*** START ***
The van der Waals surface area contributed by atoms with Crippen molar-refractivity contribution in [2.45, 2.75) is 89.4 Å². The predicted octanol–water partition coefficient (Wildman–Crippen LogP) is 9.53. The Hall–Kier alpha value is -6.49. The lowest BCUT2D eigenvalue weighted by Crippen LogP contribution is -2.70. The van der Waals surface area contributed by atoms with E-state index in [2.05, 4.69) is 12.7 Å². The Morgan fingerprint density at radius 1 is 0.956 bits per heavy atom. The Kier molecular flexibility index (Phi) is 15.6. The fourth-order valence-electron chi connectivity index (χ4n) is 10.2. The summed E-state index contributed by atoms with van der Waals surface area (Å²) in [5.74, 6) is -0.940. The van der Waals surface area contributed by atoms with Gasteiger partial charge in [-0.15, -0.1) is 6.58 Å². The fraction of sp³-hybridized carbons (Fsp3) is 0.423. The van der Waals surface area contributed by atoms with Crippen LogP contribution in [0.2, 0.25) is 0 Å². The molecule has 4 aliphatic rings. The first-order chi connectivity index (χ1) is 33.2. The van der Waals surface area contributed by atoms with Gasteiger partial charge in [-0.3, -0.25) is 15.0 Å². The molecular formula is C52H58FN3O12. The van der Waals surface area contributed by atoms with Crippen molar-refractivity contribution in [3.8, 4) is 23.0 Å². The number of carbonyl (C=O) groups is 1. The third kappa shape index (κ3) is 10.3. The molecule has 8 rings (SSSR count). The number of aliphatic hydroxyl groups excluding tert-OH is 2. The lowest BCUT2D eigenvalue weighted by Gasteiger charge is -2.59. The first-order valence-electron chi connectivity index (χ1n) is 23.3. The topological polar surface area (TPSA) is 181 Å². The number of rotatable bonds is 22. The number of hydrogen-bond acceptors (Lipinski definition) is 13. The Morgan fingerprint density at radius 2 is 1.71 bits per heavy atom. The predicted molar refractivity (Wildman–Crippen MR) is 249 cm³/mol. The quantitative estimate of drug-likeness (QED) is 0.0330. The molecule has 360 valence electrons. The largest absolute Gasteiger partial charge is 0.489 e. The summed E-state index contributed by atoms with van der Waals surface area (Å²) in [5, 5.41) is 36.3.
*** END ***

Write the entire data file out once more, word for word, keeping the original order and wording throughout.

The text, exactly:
The van der Waals surface area contributed by atoms with Crippen molar-refractivity contribution in [2.45, 2.75) is 89.4 Å². The predicted octanol–water partition coefficient (Wildman–Crippen LogP) is 9.53. The Hall–Kier alpha value is -6.49. The lowest BCUT2D eigenvalue weighted by Crippen LogP contribution is -2.70. The van der Waals surface area contributed by atoms with E-state index in [2.05, 4.69) is 12.7 Å². The Morgan fingerprint density at radius 1 is 0.956 bits per heavy atom. The Kier molecular flexibility index (Phi) is 15.6. The fourth-order valence-electron chi connectivity index (χ4n) is 10.2. The summed E-state index contributed by atoms with van der Waals surface area (Å²) in [5.74, 6) is -0.940. The van der Waals surface area contributed by atoms with Gasteiger partial charge in [-0.15, -0.1) is 6.58 Å². The fraction of sp³-hybridized carbons (Fsp3) is 0.423. The van der Waals surface area contributed by atoms with Crippen LogP contribution in [0.2, 0.25) is 0 Å². The molecule has 4 aliphatic rings. The first-order chi connectivity index (χ1) is 33.2. The van der Waals surface area contributed by atoms with Gasteiger partial charge in [-0.3, -0.25) is 15.0 Å². The molecular formula is C52H58FN3O12. The van der Waals surface area contributed by atoms with Crippen molar-refractivity contribution in [3.8, 4) is 23.0 Å². The number of carbonyl (C=O) groups is 1. The third kappa shape index (κ3) is 10.3. The molecule has 8 rings (SSSR count). The number of aliphatic hydroxyl groups excluding tert-OH is 2. The lowest BCUT2D eigenvalue weighted by Gasteiger charge is -2.59. The first-order valence-electron chi connectivity index (χ1n) is 23.3. The topological polar surface area (TPSA) is 181 Å². The number of rotatable bonds is 22. The number of hydrogen-bond acceptors (Lipinski definition) is 13. The Morgan fingerprint density at radius 2 is 1.71 bits per heavy atom. The predicted molar refractivity (Wildman–Crippen MR) is 249 cm³/mol. The quantitative estimate of drug-likeness (QED) is 0.0330. The molecule has 360 valence electrons. The largest absolute Gasteiger partial charge is 0.489 e. The summed E-state index contributed by atoms with van der Waals surface area (Å²) in [5, 5.41) is 36.3.